Brand portfolio management ~ Brand Mix

Tuesday, January 8, 2008

Brand portfolio management

The January issue of The Hub magazine features an article by me on "Brand Sliders." (The pdf of the article is here.)

The article is about a tool we've been using to help companies decide where they fit on the brand architecture spectrum between many brands (like P&G) and a single brand (like GE). There are many factors that need to be weighed in making this decision and too often a single factor (like cost efficiency) gets more than its fair share of attention.

This new tool is a visual aid that encourages a systematic approach to the evaluation of a series of questions in four categories:

1) Brand equity and stretch: How much equity do the brands in your portfolio have? What's the potential of any one brand being able to stretch to cover the portfolio of products and services? The stronger the equity of each brand and the weaker their stretchability, the more need for more brands.

2) Company culture: How centralized or decentralized are your company's operations? Although we focus on external, market conditions, internal factors are important as well. If a company has decentralized operating units (and where there is no plan to reorganize), imposing a rigid single brand solution is unlikely to work. On the other hand, building a portfolio of brands without a commitment to supporting them with adequate marketing resources may be worse.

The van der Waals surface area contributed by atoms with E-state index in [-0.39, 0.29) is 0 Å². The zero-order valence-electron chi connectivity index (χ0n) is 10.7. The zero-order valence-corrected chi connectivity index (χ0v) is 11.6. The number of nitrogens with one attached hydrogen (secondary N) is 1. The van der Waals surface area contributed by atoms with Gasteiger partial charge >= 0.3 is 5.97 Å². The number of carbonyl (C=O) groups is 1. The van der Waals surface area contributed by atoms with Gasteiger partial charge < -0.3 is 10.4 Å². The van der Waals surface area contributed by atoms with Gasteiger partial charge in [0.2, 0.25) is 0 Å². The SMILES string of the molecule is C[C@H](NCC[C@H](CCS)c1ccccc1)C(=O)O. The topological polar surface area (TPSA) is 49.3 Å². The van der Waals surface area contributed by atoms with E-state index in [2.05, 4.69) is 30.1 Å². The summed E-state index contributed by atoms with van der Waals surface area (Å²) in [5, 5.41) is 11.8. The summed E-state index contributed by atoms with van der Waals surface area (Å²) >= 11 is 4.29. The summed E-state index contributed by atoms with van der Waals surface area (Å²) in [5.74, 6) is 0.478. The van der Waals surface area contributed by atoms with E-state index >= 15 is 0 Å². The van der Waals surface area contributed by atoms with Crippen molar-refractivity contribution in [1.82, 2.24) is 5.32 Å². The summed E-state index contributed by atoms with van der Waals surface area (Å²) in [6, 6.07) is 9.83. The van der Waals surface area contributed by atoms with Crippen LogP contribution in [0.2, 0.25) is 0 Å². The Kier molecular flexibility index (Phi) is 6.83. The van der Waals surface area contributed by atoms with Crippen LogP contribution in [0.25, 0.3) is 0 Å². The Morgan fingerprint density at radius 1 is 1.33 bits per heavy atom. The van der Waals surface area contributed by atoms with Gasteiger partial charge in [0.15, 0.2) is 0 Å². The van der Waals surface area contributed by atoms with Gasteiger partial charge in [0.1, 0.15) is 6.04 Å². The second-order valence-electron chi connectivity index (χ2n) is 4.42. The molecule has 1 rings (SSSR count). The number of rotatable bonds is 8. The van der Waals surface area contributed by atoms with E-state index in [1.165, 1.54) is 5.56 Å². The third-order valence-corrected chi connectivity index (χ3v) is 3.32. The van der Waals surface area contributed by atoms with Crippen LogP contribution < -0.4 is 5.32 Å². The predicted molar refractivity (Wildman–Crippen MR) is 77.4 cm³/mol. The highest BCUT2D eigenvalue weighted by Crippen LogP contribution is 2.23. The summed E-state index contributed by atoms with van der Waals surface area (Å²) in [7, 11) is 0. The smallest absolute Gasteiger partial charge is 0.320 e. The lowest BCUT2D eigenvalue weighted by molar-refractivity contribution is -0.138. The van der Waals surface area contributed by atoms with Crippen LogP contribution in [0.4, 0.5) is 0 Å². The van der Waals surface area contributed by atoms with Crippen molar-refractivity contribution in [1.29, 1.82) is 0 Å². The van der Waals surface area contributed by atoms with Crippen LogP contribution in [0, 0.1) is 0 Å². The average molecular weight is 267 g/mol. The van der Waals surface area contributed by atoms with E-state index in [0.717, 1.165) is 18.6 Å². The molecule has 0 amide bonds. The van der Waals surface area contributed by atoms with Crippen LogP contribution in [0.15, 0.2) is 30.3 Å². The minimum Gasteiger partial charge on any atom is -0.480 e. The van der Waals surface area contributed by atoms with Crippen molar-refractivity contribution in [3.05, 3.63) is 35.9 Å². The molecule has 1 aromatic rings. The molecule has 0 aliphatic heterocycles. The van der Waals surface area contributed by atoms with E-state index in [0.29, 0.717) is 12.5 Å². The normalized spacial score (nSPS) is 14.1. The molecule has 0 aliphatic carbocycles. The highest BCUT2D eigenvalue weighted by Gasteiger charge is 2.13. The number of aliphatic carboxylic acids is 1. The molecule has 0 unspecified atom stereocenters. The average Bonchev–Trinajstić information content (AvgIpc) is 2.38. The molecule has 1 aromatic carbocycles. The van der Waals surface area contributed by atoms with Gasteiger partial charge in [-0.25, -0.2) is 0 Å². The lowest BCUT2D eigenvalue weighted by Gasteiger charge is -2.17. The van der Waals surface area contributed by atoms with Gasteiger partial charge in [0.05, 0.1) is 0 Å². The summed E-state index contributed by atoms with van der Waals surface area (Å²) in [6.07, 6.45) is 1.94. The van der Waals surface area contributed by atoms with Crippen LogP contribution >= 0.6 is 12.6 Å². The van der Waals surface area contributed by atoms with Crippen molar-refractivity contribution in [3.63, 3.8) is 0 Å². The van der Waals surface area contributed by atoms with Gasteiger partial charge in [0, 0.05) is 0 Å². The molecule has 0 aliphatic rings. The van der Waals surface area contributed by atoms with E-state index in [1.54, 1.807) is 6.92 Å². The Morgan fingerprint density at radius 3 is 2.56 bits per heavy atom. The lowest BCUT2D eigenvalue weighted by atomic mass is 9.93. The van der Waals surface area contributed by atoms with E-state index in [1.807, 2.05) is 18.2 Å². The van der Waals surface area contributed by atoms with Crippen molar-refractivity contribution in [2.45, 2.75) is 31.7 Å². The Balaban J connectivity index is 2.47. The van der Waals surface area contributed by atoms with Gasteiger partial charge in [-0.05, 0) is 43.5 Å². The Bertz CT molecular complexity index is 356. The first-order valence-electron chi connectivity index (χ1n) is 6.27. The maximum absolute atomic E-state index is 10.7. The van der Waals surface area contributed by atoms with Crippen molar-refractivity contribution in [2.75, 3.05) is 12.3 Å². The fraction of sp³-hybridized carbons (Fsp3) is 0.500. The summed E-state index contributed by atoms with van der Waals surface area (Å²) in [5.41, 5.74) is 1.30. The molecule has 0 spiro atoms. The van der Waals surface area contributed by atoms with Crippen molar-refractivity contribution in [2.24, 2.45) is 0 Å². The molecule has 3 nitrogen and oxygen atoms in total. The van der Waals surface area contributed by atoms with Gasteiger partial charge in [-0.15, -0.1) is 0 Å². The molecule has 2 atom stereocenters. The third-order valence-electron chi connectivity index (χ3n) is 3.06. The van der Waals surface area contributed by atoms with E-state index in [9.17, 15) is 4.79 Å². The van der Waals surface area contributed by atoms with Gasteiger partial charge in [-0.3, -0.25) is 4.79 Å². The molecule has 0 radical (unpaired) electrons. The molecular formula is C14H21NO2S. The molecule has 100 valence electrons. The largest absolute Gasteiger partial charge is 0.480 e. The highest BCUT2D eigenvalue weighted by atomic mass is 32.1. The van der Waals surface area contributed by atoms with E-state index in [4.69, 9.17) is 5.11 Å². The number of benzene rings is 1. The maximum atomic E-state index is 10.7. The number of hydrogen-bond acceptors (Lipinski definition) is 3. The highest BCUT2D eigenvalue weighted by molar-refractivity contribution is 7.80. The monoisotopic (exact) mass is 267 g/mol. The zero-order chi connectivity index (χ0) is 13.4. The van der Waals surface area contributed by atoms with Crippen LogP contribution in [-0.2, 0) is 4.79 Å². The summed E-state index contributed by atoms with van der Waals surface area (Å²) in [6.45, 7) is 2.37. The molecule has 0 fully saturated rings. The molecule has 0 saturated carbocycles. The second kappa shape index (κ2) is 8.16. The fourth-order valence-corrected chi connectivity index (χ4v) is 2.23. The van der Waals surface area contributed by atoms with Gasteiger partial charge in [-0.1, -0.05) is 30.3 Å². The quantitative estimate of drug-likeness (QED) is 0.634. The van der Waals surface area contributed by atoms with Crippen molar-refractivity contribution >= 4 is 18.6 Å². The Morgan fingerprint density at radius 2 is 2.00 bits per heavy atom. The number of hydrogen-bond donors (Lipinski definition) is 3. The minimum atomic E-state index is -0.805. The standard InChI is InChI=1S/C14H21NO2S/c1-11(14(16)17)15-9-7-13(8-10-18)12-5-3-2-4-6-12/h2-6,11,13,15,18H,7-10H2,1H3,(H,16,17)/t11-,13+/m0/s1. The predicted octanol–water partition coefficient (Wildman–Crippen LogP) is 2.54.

3) Stakeholder issues: How similar or different are your customers, their needs and attitudes? Trying to address distinct customer segments with one brand can be challenging and make your brand promise weak and undifferentiated.

4) Marketplace conditions: What's the competitive environment? Are you trying to compete against the stature of global brands or are you fighting specialized players? Will presenting your products and services under one brand umbrella give you more of a competitive edge than building a portfolio of brands?

Brand sliders is a great tool to use in executive team work sessions. It doesn't provide a definitive answer to brand architecture questions but it clearly shows the trade-offs between different approaches. This allows executives to evaluate these trade-offs and make decisions about brand strategy informed by this knowledge.

2 comments:

Pratiksha Jadhav said...

An important topic-I'm so happy to see it addressed. This is great article on brand portfolio management.The stronger the equity of each brand and the weaker their stretchability, the more need for more brands. Brand Harvest is professional branding services firm in Mumbai with clients across all industrial verticals.

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